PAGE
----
As I write I am in Nairobi, Kenya, for the CHF International Africa regional conference. But the highest profile events in the continent just now are taking place several hundred miles north of here in southern Sudan, where the world's 193rd country looks likely soon to be created.
My colleagues in southern Sudan tell me that the excitement in that region is palpable. Jubilation and hope have replaced years of anxiety and desperation in a place that, in the not-too-distant past, suffered tremendously from Africa's longest civil war. Having successfully completed a referendum on whether or not to secede from the North despite enormous political, security and logistical odds, many in southern Sudan are starting to enjoy the feeling of proving the skeptics wrong. Voters proudly display the fading ink on their fingers, signifying that they participated in the referendum.
The challenges facing southern Sudan are well known -- potential clashes with the North, literacy rates of around 25%, little physical infrastructure or private industry -- not to mention the oil question, which can bring development but also exploitation and violence. Then there are every day challenges. My colleagues tell me stories that are hard to imagine elsewhere: warnings that leopards have been spotted in the center of the main city, Juba; finding a major road closed after a heavy rain that washed old landmines from their former 'home' to a new and very dangerous resting place. A few years ago, we gave four computers to the Jonglei local government office and it was major news in the area -- this fact alone signifies the major resource and capacity challenges they face. Small interventions, by western measurements, can make a huge impact.
But with the hope surrounding the probable impending independence comes another new challenge -- returnees. Since October 2010, the return of over 180,000 ethnically southern Sudanese to their place of origin poses significant humanitarian, social, and economic issues. Many returnees have technical skills that will be crucial for the development of Southern Sudan; but in a largely rural society focused heavily on subsistence agriculture, their peaceful and productive reintegration into host communities will be critical. They will need income to feed their families. They will need clean water and sanitation. They will need to peacefully resolve differences. They will need the skills with which to form stable, more complex societies.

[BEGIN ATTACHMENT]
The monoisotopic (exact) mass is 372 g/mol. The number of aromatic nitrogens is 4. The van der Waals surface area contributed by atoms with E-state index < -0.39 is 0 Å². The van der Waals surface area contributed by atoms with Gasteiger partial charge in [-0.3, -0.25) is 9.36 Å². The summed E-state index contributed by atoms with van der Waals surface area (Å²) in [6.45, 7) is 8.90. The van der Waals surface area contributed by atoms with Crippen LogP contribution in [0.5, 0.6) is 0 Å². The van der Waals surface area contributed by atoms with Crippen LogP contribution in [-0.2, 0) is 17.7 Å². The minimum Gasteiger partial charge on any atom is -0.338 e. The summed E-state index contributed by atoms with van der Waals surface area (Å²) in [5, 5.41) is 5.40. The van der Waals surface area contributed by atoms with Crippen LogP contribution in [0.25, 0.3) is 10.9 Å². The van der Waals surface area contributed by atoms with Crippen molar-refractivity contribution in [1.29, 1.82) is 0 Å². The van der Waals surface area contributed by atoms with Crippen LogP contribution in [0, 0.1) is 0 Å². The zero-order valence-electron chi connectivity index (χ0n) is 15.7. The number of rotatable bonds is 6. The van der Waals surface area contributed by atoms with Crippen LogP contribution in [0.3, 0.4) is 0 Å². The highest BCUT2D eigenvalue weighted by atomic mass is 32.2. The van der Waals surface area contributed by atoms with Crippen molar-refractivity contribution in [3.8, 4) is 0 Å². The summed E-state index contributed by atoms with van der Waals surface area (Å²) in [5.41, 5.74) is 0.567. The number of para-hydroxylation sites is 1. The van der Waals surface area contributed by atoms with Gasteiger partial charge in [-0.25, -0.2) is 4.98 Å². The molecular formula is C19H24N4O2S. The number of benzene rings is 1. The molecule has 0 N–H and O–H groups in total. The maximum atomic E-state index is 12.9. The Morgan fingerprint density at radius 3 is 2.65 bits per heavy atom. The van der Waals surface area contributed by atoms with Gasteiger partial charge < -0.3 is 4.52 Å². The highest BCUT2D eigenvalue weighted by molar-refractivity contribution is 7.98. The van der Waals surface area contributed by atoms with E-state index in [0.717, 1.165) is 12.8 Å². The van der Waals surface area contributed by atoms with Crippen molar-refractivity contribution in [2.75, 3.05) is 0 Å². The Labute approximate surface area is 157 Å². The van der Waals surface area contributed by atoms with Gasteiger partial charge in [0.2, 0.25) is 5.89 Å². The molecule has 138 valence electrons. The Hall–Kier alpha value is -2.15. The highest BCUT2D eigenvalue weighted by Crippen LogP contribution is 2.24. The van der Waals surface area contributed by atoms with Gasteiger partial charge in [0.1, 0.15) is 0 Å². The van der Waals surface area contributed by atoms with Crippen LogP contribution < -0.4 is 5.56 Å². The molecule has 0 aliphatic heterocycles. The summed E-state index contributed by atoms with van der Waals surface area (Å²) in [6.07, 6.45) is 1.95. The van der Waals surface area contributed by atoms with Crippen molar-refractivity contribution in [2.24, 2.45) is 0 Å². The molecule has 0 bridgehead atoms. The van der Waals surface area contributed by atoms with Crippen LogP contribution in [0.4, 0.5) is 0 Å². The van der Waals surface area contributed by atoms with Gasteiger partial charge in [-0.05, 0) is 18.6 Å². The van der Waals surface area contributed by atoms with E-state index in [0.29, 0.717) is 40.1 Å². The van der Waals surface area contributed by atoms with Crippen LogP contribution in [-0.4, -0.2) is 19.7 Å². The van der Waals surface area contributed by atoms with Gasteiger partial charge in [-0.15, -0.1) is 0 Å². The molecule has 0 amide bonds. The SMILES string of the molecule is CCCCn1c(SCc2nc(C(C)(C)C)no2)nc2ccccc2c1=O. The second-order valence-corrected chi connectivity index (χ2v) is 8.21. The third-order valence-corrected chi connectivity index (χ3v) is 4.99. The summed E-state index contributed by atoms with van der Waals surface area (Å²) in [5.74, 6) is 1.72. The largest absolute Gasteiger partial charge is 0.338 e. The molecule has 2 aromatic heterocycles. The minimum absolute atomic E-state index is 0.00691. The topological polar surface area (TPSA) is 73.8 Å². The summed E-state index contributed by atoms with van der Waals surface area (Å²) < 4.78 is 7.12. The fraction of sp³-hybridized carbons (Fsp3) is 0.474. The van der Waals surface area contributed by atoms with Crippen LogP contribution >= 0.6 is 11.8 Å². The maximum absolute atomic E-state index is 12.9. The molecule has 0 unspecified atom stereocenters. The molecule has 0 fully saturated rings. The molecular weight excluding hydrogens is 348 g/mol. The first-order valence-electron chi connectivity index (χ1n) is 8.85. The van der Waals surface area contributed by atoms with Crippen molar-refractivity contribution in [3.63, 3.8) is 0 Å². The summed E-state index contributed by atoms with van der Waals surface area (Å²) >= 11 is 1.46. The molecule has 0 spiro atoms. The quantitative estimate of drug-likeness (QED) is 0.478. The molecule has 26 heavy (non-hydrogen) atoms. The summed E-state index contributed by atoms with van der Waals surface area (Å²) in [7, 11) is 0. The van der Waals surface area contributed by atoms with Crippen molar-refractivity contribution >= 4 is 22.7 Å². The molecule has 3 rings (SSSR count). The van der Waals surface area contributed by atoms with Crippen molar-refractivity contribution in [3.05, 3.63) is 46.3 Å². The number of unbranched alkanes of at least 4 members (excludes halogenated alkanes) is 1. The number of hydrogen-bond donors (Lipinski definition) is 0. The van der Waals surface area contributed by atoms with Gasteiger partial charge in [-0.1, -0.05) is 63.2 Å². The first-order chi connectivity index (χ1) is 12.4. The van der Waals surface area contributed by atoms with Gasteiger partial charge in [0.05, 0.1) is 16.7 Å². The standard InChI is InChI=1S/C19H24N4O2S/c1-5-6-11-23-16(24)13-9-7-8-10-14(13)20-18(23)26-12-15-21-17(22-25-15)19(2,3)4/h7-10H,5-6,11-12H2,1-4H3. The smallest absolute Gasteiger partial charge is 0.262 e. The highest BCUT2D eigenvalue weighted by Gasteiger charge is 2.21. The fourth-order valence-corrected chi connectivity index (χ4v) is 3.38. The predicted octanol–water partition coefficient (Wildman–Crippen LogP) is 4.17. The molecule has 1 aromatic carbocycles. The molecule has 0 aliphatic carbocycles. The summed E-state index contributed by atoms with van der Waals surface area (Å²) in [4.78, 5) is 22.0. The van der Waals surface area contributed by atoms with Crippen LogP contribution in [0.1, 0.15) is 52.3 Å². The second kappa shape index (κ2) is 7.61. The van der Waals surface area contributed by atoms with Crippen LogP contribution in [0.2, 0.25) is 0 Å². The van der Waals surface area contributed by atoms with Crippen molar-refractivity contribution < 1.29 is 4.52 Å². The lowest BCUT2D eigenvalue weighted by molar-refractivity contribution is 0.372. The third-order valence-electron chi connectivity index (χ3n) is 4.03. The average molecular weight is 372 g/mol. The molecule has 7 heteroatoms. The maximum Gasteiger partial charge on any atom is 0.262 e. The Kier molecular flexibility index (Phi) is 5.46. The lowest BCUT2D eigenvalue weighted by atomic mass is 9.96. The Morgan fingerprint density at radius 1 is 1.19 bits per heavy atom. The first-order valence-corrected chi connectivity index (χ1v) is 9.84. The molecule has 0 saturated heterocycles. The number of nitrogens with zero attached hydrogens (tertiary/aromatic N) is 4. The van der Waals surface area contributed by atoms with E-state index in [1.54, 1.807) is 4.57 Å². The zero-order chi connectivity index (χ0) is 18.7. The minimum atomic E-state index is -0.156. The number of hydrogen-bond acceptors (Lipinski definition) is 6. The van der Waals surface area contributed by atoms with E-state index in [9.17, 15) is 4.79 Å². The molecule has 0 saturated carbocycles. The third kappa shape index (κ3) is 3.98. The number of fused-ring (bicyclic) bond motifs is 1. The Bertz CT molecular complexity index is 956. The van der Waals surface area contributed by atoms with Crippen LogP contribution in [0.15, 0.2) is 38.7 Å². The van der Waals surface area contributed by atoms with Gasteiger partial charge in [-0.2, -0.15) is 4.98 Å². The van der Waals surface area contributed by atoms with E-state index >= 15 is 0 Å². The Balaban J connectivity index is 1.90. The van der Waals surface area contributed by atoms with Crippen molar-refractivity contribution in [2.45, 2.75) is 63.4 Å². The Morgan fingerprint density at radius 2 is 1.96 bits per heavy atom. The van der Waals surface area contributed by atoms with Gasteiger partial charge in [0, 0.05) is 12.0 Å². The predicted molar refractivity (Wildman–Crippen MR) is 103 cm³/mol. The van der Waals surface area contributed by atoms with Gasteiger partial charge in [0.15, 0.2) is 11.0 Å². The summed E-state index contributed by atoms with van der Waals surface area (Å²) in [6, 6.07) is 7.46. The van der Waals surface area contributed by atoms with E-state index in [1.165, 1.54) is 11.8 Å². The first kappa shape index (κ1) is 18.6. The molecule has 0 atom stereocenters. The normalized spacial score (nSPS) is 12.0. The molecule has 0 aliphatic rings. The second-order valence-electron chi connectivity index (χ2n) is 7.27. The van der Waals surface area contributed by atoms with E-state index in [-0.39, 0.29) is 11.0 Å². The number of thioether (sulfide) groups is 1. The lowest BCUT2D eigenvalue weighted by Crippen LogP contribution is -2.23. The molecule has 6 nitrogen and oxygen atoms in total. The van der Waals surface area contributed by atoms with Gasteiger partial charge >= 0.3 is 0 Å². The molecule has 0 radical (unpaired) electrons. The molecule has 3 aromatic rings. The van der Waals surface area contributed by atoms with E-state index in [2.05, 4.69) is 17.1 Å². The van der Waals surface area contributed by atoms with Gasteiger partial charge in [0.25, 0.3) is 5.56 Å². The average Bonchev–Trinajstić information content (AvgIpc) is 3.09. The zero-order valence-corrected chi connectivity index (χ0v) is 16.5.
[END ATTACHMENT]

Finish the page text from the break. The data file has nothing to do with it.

With funding from USAID's Office of Foreign Disaster Assistance, this is where we are currently focusing our energies, by providing income generation and educational opportunities for young adults, especially focused on vocational training and linking their energies to local and regional markets. This is vital work that will need to be expanded upon in the near future. It is difficult for a country with so little to absorb so many people and hope can turn all too quickly into frustration. If we want southern Sudan to succeed, international NGOs and donors need to work with the Sudanese people and governments to ensure that economic opportunities exist for the returnees and for the host communities to which they come, and that nascent infrastructure is strengthened to sustain these new populations. These communities know what they need and have the energy and drive to make it happen -- our job is to be a catalyst for those desires and the peaceful settling of differences for a better future.
The high point of independence movements is the moment of independence itself. The returnees and the Sudanese already living in this area want to be part of this historical moment. But after the moment of jubilation the hard work begins. I am hopeful that the Sudanese people will prove the skeptics wrong again.